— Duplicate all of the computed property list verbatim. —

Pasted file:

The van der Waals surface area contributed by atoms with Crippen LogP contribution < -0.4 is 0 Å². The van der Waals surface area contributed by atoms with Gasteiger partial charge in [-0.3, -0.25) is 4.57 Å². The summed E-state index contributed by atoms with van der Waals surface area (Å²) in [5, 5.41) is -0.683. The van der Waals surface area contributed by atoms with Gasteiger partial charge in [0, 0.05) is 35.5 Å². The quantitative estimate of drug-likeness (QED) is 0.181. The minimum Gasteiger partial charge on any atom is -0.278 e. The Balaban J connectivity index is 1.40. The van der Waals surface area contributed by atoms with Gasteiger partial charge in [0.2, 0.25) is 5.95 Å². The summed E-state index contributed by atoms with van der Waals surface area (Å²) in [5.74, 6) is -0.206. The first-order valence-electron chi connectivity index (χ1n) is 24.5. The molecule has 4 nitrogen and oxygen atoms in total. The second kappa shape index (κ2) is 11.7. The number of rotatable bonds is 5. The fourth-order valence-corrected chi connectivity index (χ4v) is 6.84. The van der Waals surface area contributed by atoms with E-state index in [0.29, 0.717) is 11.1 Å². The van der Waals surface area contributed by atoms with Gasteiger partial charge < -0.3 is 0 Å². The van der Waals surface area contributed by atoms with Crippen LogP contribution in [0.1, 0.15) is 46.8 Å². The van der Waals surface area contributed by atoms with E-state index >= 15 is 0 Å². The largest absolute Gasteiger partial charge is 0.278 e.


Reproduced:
The van der Waals surface area contributed by atoms with Crippen LogP contribution < -0.4 is 0 Å². The van der Waals surface area contributed by atoms with Gasteiger partial charge in [-0.3, -0.25) is 4.57 Å². The summed E-state index contributed by atoms with van der Waals surface area (Å²) in [5, 5.41) is -0.683. The van der Waals surface area contributed by atoms with Gasteiger partial charge in [0, 0.05) is 35.5 Å². The quantitative estimate of drug-likeness (QED) is 0.181. The minimum Gasteiger partial charge on any atom is -0.278 e. The Balaban J connectivity index is 1.40. The van der Waals surface area contributed by atoms with Gasteiger partial charge in [0.2, 0.25) is 5.95 Å². The summed E-state index contributed by atoms with van der Waals surface area (Å²) in [5.74, 6) is -0.206. The first-order valence-electron chi connectivity index (χ1n) is 24.5. The molecule has 4 nitrogen and oxygen atoms in total. The second kappa shape index (κ2) is 11.7. The number of rotatable bonds is 5. The fourth-order valence-corrected chi connectivity index (χ4v) is 6.84. The van der Waals surface area contributed by atoms with E-state index in [0.29, 0.717) is 11.1 Å². The van der Waals surface area contributed by atoms with Gasteiger partial charge < -0.3 is 0 Å². The van der Waals surface area contributed by atoms with Crippen LogP contribution in [0.1, 0.15) is 46.8 Å². The van der Waals surface area contributed by atoms with E-state index >= 15 is 0 Å². The largest absolute Gasteiger partial charge is 0.278 e.